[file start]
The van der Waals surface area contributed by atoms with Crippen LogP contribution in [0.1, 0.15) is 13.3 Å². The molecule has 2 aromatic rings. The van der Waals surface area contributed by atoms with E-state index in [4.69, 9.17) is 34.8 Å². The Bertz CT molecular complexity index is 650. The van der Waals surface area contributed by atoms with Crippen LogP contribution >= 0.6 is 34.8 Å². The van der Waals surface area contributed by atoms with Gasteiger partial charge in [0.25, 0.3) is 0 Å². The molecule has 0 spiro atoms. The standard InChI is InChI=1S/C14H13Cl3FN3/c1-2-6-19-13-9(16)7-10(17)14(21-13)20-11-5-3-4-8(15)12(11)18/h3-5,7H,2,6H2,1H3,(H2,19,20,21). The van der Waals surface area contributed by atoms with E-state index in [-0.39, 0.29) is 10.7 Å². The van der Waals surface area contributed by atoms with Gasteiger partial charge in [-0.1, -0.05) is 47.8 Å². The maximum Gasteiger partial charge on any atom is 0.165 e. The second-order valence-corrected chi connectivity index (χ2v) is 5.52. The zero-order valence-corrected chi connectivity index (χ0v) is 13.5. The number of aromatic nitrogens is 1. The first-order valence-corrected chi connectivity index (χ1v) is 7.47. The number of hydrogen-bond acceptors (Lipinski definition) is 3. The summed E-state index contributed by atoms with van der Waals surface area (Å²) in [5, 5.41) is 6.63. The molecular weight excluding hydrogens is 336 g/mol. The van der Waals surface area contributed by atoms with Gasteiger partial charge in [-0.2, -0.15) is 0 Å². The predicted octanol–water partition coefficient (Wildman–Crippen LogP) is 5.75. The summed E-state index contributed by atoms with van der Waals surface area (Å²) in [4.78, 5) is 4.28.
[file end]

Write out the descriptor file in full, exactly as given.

The van der Waals surface area contributed by atoms with Crippen LogP contribution in [0.1, 0.15) is 13.3 Å². The molecule has 2 aromatic rings. The van der Waals surface area contributed by atoms with E-state index in [4.69, 9.17) is 34.8 Å². The Bertz CT molecular complexity index is 650. The van der Waals surface area contributed by atoms with Crippen LogP contribution >= 0.6 is 34.8 Å². The van der Waals surface area contributed by atoms with Gasteiger partial charge in [0.25, 0.3) is 0 Å². The molecule has 0 spiro atoms. The standard InChI is InChI=1S/C14H13Cl3FN3/c1-2-6-19-13-9(16)7-10(17)14(21-13)20-11-5-3-4-8(15)12(11)18/h3-5,7H,2,6H2,1H3,(H2,19,20,21). The van der Waals surface area contributed by atoms with E-state index in [-0.39, 0.29) is 10.7 Å². The van der Waals surface area contributed by atoms with Gasteiger partial charge in [-0.1, -0.05) is 47.8 Å². The maximum Gasteiger partial charge on any atom is 0.165 e. The second-order valence-corrected chi connectivity index (χ2v) is 5.52. The zero-order valence-corrected chi connectivity index (χ0v) is 13.5. The number of aromatic nitrogens is 1. The first-order valence-corrected chi connectivity index (χ1v) is 7.47. The number of hydrogen-bond acceptors (Lipinski definition) is 3. The summed E-state index contributed by atoms with van der Waals surface area (Å²) in [5, 5.41) is 6.63. The molecular weight excluding hydrogens is 336 g/mol. The van der Waals surface area contributed by atoms with Gasteiger partial charge in [-0.2, -0.15) is 0 Å². The predicted octanol–water partition coefficient (Wildman–Crippen LogP) is 5.75. The summed E-state index contributed by atoms with van der Waals surface area (Å²) in [4.78, 5) is 4.28.